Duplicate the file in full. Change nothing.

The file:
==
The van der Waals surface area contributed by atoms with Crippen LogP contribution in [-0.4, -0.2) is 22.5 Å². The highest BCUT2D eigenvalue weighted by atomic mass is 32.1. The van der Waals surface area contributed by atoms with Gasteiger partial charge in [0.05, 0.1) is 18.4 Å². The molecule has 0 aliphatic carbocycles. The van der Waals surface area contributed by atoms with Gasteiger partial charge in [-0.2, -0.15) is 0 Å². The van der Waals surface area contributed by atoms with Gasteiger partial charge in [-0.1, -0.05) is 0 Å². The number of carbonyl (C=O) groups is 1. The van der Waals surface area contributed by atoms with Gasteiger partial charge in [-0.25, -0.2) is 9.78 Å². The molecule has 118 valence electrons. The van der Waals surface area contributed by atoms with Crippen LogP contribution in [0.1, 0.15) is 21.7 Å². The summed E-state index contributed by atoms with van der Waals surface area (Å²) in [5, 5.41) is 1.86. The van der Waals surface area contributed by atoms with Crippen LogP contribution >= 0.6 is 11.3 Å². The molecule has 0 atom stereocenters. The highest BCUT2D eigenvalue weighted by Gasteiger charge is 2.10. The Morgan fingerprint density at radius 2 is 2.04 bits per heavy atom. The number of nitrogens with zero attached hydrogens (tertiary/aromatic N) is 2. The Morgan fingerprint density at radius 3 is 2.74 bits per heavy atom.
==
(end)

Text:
The van der Waals surface area contributed by atoms with Crippen LogP contribution in [-0.4, -0.2) is 22.5 Å². The highest BCUT2D eigenvalue weighted by atomic mass is 32.1. The van der Waals surface area contributed by atoms with Gasteiger partial charge in [0.05, 0.1) is 18.4 Å². The molecule has 0 aliphatic carbocycles. The van der Waals surface area contributed by atoms with Gasteiger partial charge in [-0.2, -0.15) is 0 Å². The van der Waals surface area contributed by atoms with Gasteiger partial charge in [-0.1, -0.05) is 0 Å². The number of carbonyl (C=O) groups is 1. The van der Waals surface area contributed by atoms with Gasteiger partial charge in [-0.25, -0.2) is 9.78 Å². The molecule has 118 valence electrons. The van der Waals surface area contributed by atoms with Crippen LogP contribution in [0.1, 0.15) is 21.7 Å². The summed E-state index contributed by atoms with van der Waals surface area (Å²) in [5, 5.41) is 1.86. The van der Waals surface area contributed by atoms with Crippen LogP contribution >= 0.6 is 11.3 Å². The molecule has 0 atom stereocenters. The highest BCUT2D eigenvalue weighted by Gasteiger charge is 2.10. The Morgan fingerprint density at radius 2 is 2.04 bits per heavy atom. The number of nitrogens with zero attached hydrogens (tertiary/aromatic N) is 2. The Morgan fingerprint density at radius 3 is 2.74 bits per heavy atom.